Serving Mankind Since 2014

1st Battalion 2nd Marines


1st Battalion 2nd Marines: The Leading Battalion

1st Battalion 2nd Marines“Others will follow… Where we lead”

With the first part of this motto engraved in their insignia, the 1st Battalion 2nd Marines is a battalion-level infantry unit composed of infantry Marines and support personnel. This Infantry Battalion is one of the basic tactical units of the US Marine Corps, designed to accomplish its mission to locate, close with and destroy the enemy by fire and close combat. 

Consisting of approximately 900 Marines and sailors, the main role of the 1st Battalion 2nd Marines is set upon Offense, Defense and Sustainment, including the capacity for Amphibious Operations. 

Mission

The 1st Battalion 2nd Marines central mission is to locate, close with and destroy the enemy by fire and maneuver or repel the enemy's assault with fire and close combat. 

History 

The 1st Battalion 2nd Marines was activated for the first time on January 1, 1933 in Haiti, where it spent the next year and a half, until its deactivation in 1934.

In June 1942 the battalion was reactivated and deployed to the Pacific Theatre during World War II. During the bloody "island hopping" campaign, the 1st Battalion 2nd Marines became the first Marines ashore in the Battle of Guadalcanal, in addition to its involvement in the battles of Tarawa, Saipan, Tinian, and the bloody battle of Okinawa.

Japanese SurrenderAfter the surrender signed by the Japanese Empire on September 2, 1945 (previously announced by the Emperor on August 15), and the official ending of World War II, the 1st Battalion 2nd Marines spent a brief period on occupation duty in Japan, before returning to Camp Lejeune in November 1947.

In October 1949, 1/2 was reactivated. Since then, the battalion regularly deployed to the Caribbean and Mediterranean regions. Among its several milestones,1st Battalion 2nd Marines has seen operational service during the Cuban Missile Crisis (1962), Dominican Intervention (1965), operations in the Persian Gulf (1987 and 1988), Eastern Exit (Somalia evacuation, 1991), Desert Shield and Desert Storm (1990–91), Haitian refugee (1992), Somalia (1993), and Cuba (1994), Operation Noble Obelisk-Freetown, and Sierra Leone (1997).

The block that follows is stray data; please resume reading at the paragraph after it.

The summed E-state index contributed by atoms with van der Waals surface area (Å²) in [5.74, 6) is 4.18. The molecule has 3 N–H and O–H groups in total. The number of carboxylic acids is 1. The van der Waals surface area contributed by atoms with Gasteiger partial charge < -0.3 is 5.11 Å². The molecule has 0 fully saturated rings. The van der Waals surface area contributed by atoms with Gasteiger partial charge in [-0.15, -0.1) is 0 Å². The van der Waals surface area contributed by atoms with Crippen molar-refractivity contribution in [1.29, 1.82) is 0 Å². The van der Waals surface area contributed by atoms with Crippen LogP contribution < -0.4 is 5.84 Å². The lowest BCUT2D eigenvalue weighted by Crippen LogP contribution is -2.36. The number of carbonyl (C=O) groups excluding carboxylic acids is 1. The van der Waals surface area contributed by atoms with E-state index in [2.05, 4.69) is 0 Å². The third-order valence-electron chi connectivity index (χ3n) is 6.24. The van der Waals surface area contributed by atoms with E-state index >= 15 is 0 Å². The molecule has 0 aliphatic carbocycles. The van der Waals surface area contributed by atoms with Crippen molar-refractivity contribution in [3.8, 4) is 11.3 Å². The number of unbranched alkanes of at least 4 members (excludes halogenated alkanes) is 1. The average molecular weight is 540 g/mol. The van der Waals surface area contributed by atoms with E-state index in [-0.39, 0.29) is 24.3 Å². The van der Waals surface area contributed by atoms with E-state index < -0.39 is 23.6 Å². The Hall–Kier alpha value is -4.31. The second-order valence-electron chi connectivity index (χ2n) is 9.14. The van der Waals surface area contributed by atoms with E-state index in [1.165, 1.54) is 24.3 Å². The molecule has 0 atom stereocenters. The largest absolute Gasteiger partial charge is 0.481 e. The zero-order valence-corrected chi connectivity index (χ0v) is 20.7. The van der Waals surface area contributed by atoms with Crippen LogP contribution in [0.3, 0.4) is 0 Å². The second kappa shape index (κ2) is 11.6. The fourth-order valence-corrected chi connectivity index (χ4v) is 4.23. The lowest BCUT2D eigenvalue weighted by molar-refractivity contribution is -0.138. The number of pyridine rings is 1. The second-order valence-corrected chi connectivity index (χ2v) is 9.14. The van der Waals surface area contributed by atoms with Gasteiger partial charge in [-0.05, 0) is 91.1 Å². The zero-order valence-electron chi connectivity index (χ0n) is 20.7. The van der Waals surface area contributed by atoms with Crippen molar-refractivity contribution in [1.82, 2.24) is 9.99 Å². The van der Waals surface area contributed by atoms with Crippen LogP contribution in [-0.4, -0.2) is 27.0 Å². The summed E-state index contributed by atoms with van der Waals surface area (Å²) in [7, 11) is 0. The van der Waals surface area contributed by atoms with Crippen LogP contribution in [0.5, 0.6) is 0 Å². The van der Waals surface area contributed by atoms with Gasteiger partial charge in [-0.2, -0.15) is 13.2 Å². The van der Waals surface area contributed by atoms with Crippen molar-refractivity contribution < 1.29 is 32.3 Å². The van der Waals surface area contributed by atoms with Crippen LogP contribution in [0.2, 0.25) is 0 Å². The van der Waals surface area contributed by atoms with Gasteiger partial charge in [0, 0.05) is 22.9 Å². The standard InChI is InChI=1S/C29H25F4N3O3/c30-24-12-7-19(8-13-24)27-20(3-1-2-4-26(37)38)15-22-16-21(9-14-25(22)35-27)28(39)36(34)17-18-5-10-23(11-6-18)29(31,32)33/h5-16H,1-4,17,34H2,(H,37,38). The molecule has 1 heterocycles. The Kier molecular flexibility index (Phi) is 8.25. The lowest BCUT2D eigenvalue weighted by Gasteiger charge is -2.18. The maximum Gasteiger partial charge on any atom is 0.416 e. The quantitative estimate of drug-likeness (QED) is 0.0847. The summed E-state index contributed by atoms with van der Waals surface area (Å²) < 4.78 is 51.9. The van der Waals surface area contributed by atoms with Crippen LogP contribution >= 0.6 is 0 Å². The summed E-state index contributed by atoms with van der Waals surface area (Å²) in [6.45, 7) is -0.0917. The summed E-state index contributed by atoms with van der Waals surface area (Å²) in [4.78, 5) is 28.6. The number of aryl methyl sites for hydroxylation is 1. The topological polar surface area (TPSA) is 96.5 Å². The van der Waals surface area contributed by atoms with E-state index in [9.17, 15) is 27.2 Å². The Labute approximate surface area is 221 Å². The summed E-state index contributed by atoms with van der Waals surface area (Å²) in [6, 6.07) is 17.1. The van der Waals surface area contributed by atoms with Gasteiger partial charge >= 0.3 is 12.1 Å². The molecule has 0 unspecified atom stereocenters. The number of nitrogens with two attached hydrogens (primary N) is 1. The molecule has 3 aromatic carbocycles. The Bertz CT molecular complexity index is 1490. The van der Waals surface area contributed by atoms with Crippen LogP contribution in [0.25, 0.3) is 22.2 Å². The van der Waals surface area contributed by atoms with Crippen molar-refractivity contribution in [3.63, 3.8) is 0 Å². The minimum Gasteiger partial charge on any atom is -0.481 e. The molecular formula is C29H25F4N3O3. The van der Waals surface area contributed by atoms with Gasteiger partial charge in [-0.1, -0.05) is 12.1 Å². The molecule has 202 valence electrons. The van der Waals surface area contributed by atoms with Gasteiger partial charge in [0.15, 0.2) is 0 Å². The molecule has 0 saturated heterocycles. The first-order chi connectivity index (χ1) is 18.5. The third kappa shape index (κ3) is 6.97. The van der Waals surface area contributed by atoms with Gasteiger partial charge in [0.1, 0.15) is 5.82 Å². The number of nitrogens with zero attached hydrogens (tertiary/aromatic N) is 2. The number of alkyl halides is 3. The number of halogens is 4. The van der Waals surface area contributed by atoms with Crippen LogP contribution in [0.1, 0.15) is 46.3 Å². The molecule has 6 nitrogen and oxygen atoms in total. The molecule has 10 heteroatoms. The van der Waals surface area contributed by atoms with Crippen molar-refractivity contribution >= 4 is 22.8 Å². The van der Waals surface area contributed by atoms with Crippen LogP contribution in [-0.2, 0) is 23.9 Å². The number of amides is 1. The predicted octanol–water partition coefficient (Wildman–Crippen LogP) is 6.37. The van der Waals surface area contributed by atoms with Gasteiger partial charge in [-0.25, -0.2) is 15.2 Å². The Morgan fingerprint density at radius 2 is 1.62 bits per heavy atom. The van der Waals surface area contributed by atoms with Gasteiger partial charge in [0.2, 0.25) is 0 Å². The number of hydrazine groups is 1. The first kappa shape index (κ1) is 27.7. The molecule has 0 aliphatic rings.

In 2003 the 1st Battalion 2nd Marines stepped into action in Iraq during Operation Iraqi Freedom, as part of Task Force Tarawa.

In the summer of 2006, the battalion completed their third tour in Iraq, while in March 2007 the battalion concluded its 4th combat deployment, operated in Kahn ar Bagdadi, Ar Rutbah, Albu Hyatt and Anah, located in Al Anbar province. From July 2008 through February 2009 the battalion deployed to Al Habbaniyah in Al Anbar province. The battalion also spent a portion of its 5th deployment to Iraq in Sinjar, located in the Ninawa province.

In March 2010 the 1st Battalion 2nd Marines deployed to Afghanistan in support of Operation Enduring Freedom, operating in Now Zad, Salaam Bazaar, Karimanda, Kunjak, Musa Qal'eh, Allahu Akbar, and the Musa Qal'eh Wadi down to Sangin. During this deployment, the 1st Battalion 2nd Marines suffered heavy losses, but dealt a devastating blow to the enemy. 1/2 was able to push out a large portion of the Taliban in their Area of Operations (AO) and double the size of the area that they were responsible for. For their exceptional actions, 1st Battalion 2nd Marines men were awarded the Navy and Marine Corps Presidential Unit Citation. The battalion returned to the United States in September 2010 (relieved by 1st Battalion 8th Marines).

In April 2014, the 1st Battalion 2nd Marines deployed one more time to Afghanistan. It's mission consisted of patrolling the surrounding area of the Bastion-Leatherneck compleCamp Leatherneck Turnoverx to ensure the safety of coalition forces operating on the bases, until full security responsibility of the area was transferred to the Afghan National Security Forces in October of 2014. The 1st Battalion 2nd Marines was the , flying out on helicopters hours after control of the base was transferred to ANSF.